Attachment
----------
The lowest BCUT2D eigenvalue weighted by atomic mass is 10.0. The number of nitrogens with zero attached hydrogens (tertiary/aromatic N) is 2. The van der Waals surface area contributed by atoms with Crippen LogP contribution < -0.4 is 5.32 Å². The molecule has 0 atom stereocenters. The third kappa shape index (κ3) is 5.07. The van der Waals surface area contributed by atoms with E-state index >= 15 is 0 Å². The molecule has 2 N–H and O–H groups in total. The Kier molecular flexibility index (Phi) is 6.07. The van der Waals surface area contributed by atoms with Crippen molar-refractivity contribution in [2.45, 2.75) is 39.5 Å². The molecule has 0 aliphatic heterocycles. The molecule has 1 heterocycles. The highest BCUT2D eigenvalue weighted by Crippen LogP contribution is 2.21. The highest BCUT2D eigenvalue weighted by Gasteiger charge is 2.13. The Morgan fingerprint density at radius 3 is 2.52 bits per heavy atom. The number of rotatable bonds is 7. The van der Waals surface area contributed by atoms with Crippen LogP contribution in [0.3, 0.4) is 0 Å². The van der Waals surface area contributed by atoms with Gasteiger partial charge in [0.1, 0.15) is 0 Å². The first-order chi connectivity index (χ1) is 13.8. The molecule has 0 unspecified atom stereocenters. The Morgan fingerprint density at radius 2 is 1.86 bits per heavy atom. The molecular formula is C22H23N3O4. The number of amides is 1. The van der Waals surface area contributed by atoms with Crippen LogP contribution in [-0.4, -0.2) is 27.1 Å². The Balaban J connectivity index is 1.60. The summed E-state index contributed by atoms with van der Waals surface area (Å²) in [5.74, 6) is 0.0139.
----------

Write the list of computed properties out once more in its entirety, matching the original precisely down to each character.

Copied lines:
The lowest BCUT2D eigenvalue weighted by atomic mass is 10.0. The number of nitrogens with zero attached hydrogens (tertiary/aromatic N) is 2. The van der Waals surface area contributed by atoms with Crippen LogP contribution < -0.4 is 5.32 Å². The molecule has 0 atom stereocenters. The third kappa shape index (κ3) is 5.07. The van der Waals surface area contributed by atoms with E-state index >= 15 is 0 Å². The molecule has 2 N–H and O–H groups in total. The Kier molecular flexibility index (Phi) is 6.07. The van der Waals surface area contributed by atoms with Crippen molar-refractivity contribution in [2.45, 2.75) is 39.5 Å². The molecule has 0 aliphatic heterocycles. The molecule has 1 heterocycles. The highest BCUT2D eigenvalue weighted by Crippen LogP contribution is 2.21. The highest BCUT2D eigenvalue weighted by Gasteiger charge is 2.13. The Morgan fingerprint density at radius 3 is 2.52 bits per heavy atom. The number of rotatable bonds is 7. The van der Waals surface area contributed by atoms with Crippen LogP contribution in [0.3, 0.4) is 0 Å². The van der Waals surface area contributed by atoms with Gasteiger partial charge in [0.1, 0.15) is 0 Å². The first-order chi connectivity index (χ1) is 13.8. The molecule has 0 unspecified atom stereocenters. The Morgan fingerprint density at radius 2 is 1.86 bits per heavy atom. The molecular formula is C22H23N3O4. The number of amides is 1. The van der Waals surface area contributed by atoms with Crippen LogP contribution in [-0.4, -0.2) is 27.1 Å². The Balaban J connectivity index is 1.60. The summed E-state index contributed by atoms with van der Waals surface area (Å²) in [5.74, 6) is 0.0139.